Sirach 31:12-31: Inequality
A Favorite from June 12, 2009.
Upon the recommendation of a friend, I am reading Mountains Beyond Mountains by Tracy Kidder about Paul Farmer, a physician who is saving bodies and souls in Haiti against all odds. As a coincidence, yesterday a photograph of a Haitian child arrived who is not starving this year because of a modest contribution I made to his church through my own parish. He wears a pink shirt open at the neck . . . and he is not smiling. We have fed the stomach but have we answered the cry of his soul?
Paul Farmer lives out his call in a way that few of us are able; but I am not thinking about that kind of inequality today. Nor am I thinking about guilt or gluttony or inebriation. I am thinking about inequality and what each of us might do to lower obstacles so that we might all see what happens in the mountains beyond mountains of our world. One of the gifts of the internet is a glorious burgeoning of micro loans from one of us to another all around God’s blue/green globe. This seems to me to be the hand of God’s Spirit at work. Another gift of the internet is the way in which light permeates darkness, and the way in which the darkness exposes itself. It becomes more and more difficult to hide when this electronic presence can pierce the thickest fog and travel the roughest terrain with no effort.
What do we do about the great and small inequalities of life? We address them with the greatness and the smallness of our own bounty. Even the tiniest of ceramic shards is needed to create a mosaic depicting God’s glory. And even the smallest of these slivers is important . . . for without that one sliver the total is incomplete.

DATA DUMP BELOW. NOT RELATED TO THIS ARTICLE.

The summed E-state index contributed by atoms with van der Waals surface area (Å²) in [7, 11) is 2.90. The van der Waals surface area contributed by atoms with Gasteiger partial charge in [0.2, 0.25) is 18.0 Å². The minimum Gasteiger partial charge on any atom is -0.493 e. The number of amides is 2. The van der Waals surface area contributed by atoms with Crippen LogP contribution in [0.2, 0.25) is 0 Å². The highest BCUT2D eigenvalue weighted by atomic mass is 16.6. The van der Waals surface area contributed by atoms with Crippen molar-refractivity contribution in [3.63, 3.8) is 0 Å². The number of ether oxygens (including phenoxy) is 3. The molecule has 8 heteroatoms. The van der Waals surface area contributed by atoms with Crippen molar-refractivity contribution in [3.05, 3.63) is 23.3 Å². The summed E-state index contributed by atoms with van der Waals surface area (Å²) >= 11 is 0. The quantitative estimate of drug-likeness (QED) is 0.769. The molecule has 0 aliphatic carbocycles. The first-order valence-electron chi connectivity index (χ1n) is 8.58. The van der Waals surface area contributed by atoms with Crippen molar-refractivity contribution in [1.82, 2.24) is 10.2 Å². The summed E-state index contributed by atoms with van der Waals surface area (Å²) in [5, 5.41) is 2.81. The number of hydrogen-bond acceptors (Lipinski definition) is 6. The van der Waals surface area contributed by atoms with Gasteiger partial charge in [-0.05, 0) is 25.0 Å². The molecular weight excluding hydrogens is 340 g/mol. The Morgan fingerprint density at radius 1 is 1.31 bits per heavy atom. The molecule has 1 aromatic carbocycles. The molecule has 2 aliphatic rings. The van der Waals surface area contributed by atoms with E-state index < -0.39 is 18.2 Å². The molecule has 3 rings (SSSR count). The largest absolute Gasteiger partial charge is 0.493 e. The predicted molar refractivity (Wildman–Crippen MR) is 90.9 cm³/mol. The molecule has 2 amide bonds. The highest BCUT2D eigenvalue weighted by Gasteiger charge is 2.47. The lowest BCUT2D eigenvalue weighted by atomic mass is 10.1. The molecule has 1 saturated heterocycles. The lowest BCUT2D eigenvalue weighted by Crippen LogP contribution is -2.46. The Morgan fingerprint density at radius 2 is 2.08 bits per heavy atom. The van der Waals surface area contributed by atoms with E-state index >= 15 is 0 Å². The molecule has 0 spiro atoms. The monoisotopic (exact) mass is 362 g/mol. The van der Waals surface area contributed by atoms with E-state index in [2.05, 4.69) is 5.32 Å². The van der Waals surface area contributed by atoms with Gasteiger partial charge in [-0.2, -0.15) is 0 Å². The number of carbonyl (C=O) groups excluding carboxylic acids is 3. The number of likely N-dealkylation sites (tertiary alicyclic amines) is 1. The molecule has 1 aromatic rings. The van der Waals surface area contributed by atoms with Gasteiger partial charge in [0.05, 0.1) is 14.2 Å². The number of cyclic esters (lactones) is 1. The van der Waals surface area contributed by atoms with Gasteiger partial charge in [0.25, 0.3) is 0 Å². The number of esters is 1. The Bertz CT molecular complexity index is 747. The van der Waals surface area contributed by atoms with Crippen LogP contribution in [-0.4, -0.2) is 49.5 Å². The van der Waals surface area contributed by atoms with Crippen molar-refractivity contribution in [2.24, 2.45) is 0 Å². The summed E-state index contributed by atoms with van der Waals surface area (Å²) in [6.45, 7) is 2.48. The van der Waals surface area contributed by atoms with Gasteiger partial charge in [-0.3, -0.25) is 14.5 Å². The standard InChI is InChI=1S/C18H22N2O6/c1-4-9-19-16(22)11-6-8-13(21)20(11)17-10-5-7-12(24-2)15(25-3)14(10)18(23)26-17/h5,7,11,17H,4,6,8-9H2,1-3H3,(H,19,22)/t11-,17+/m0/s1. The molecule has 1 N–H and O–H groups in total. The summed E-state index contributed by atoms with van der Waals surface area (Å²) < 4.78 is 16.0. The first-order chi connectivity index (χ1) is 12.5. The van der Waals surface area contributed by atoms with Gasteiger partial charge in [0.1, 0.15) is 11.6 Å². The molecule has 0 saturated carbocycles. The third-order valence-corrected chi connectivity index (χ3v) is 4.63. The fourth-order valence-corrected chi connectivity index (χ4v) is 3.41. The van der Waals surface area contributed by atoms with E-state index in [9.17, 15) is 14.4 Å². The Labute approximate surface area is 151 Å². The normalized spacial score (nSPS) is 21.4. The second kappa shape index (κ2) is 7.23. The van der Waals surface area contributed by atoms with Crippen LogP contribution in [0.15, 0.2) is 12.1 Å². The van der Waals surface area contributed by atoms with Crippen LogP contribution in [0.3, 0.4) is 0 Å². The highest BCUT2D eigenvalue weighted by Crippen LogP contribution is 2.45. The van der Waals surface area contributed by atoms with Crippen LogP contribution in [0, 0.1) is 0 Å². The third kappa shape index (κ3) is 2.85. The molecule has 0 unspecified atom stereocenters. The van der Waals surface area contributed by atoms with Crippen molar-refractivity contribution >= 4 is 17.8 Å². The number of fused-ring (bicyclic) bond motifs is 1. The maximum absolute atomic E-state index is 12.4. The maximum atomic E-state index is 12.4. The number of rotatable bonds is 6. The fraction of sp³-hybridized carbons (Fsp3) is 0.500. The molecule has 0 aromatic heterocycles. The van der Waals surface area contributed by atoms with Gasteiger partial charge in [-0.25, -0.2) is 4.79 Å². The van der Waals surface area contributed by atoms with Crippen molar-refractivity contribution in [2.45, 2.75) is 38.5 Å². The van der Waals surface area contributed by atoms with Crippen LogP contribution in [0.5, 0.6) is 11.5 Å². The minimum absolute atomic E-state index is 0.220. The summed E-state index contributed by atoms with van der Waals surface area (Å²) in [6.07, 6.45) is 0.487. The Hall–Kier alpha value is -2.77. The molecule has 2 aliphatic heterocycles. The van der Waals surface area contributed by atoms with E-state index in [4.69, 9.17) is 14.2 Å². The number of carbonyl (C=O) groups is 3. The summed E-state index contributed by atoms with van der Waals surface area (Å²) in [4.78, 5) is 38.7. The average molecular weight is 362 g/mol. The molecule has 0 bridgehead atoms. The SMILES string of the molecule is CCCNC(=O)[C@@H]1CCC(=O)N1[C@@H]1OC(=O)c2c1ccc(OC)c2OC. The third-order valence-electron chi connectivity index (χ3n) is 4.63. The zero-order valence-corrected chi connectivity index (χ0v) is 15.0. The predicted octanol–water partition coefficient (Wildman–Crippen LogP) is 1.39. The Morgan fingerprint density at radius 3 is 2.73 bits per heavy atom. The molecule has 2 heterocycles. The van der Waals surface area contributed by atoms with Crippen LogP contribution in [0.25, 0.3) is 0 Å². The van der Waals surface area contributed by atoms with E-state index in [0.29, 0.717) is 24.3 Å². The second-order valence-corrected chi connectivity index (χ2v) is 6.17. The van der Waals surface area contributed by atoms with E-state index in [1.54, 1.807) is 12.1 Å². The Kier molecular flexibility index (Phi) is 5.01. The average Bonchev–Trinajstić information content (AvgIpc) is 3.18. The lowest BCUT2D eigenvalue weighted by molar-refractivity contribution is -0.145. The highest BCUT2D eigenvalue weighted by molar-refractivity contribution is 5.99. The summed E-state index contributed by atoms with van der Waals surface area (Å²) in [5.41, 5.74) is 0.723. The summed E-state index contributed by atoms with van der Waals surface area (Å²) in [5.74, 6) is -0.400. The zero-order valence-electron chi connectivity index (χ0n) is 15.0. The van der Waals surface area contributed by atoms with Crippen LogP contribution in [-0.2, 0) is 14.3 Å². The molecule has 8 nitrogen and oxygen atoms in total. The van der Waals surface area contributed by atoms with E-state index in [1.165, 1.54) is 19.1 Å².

Jesus ben Sirach calls us to think about small, every day matters in big ways. The life of Paul Farmer does the same. Rather than become frustrated about the inequalities before us, we might address them even in the smallest of ways.
Rather than curse the darkness, we have learned to light one small candle. Rather than succumb to the avarice and addictions of the world, we have learned to lend one tiny gesture, send one small check which calls us to sacrifice from our needs rather than our wants. These gestures and prayers rise to God like incense in the night, and in God’s hands they are capable of toppling tyrants. These are the acts that dispel the darkness and free souls from captivity . . . for they are acts of God . . . carried out by good and faithful servants.
For another reflection on Farmer, enter his name in to the blog search bar and explore.